U.S. firearm death rate ten times higher than other high-income countries

When compared with people living in 22 other high-income nations, Americans are ten times more likely to be killed by a gun, according to a new study by researchers from Harvard T.H. Chan School of Public Health and the University of Nevada, Reno.

The study appeared online February 3, 2016 in the American Journal of Medicine.

Analyzing World Health Organization mortality data, investigators found that despite having only half the population of the other 22 high-income nations combined, the U.S. accounted for 82% of all firearm deaths. In addition, the U.S. accounted for about 90% of all women, children, and youth age 24 and under, who were killed by firearms.

The study notes that gun homicide rates are 25 times higher in the U.S. than other high-income nations. And while suicide rates in the U.S. are similar to those in other high-income countries, Americans are eight times as likely to kill themselves with a gun.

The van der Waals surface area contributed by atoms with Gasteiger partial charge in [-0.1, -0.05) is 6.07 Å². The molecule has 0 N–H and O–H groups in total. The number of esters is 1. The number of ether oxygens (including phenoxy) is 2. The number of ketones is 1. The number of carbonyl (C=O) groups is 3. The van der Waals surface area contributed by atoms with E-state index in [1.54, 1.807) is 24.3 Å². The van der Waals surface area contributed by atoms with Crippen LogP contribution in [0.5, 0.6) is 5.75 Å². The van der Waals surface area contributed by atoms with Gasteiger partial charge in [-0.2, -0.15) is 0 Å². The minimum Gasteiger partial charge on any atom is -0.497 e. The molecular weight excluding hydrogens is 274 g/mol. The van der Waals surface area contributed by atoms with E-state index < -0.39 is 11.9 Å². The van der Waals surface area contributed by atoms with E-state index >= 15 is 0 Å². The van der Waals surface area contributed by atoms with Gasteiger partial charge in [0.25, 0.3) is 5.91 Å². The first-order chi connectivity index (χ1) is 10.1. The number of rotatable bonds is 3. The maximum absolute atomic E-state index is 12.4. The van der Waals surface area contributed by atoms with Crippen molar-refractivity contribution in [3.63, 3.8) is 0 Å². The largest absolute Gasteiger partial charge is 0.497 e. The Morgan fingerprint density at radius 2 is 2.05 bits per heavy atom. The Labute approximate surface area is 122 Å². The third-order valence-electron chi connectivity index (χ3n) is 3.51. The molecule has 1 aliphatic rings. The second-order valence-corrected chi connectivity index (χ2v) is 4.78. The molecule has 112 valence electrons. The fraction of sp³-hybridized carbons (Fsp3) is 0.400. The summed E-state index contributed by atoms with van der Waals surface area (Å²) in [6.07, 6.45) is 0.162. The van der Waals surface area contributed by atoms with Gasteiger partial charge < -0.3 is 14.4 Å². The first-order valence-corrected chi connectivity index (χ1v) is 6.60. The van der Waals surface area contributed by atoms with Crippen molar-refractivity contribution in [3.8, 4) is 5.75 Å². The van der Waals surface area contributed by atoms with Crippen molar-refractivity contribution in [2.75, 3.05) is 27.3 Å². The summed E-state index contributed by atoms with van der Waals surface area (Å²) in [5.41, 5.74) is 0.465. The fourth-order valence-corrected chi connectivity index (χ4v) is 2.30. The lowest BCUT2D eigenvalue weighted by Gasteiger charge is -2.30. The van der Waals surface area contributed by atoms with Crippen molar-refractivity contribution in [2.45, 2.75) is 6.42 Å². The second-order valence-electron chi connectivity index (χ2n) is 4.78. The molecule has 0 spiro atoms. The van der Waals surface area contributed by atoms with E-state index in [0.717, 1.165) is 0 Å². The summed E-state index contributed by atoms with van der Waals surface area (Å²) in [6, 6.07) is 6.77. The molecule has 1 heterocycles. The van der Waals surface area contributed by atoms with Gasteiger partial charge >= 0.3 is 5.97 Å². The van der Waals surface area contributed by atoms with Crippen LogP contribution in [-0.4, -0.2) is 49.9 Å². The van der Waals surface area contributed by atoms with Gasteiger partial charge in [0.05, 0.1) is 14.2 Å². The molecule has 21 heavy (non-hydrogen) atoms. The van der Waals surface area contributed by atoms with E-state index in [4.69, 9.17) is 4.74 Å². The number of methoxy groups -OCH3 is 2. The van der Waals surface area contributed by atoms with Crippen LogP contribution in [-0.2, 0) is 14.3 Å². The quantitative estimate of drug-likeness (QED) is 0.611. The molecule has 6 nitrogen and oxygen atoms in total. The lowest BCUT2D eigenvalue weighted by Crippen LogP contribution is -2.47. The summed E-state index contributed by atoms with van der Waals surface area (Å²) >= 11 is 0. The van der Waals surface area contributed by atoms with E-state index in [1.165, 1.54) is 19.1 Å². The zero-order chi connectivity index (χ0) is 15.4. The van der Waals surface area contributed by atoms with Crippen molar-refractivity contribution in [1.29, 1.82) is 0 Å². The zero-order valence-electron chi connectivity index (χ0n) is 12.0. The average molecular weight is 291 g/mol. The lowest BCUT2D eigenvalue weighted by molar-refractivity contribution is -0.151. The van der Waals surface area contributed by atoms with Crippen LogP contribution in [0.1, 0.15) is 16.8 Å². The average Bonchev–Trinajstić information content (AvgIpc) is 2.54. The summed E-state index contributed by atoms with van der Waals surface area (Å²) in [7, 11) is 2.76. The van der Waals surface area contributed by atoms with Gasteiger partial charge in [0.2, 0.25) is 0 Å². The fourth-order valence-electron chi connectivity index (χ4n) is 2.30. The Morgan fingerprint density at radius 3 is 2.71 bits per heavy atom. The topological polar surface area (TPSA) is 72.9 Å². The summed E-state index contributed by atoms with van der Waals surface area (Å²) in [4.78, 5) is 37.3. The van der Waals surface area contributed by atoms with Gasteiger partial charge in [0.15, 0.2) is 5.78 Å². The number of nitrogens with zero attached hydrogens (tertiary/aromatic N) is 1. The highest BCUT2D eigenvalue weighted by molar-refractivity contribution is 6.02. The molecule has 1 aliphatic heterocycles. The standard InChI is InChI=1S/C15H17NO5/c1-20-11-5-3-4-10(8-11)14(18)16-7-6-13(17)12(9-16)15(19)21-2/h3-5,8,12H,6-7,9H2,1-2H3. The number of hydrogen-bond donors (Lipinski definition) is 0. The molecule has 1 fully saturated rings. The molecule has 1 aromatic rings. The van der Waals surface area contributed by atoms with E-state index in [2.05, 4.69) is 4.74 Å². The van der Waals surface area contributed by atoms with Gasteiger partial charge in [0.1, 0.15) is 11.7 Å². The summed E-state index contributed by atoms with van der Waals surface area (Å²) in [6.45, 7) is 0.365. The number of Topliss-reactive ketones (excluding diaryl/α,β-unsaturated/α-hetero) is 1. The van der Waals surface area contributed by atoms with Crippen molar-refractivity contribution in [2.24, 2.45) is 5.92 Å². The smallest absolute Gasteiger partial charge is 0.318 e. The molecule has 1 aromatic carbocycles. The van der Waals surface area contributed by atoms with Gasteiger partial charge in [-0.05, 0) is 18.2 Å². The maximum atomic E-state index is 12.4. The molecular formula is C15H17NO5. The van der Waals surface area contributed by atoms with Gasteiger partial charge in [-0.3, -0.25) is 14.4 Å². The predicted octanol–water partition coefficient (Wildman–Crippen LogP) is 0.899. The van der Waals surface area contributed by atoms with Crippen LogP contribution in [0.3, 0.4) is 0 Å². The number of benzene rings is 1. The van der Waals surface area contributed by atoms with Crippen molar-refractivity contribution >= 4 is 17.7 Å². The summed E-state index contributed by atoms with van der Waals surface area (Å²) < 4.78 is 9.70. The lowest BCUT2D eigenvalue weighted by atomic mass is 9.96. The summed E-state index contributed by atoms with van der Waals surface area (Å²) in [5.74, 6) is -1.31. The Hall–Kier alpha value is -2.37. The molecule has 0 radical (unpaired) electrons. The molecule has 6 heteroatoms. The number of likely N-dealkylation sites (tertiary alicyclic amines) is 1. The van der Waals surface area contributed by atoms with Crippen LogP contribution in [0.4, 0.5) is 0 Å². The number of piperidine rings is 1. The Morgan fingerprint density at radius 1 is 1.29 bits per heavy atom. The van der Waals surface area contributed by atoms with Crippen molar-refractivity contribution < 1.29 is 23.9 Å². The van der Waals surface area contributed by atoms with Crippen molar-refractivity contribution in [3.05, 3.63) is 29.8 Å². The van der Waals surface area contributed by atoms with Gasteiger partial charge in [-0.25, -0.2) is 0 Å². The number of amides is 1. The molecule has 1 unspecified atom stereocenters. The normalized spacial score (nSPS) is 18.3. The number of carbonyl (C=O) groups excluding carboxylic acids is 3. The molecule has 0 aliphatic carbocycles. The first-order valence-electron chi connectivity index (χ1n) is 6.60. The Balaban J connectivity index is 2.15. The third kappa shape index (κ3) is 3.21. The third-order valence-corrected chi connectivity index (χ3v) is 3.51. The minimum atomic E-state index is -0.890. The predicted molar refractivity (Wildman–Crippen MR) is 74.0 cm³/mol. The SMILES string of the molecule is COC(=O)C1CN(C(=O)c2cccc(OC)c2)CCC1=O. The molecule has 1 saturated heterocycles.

“Many suicides are impulsive, and the urge to die fades away. Firearms are a swift and lethal method of suicide with a high case-fatality rate,” said study co-author David Hemenway, professor of health policy at Harvard Chan and director of the Harvard Injury Control Research Center and the Harvard Youth Violence Prevention Center.

Read paper: Violent death rates: The US compared with other high-income OECD countries, 2010

Read American Journal of Medicine press release

Read Washington Post coverage: Americans are much, much more likely to be killed by guns than people in other countries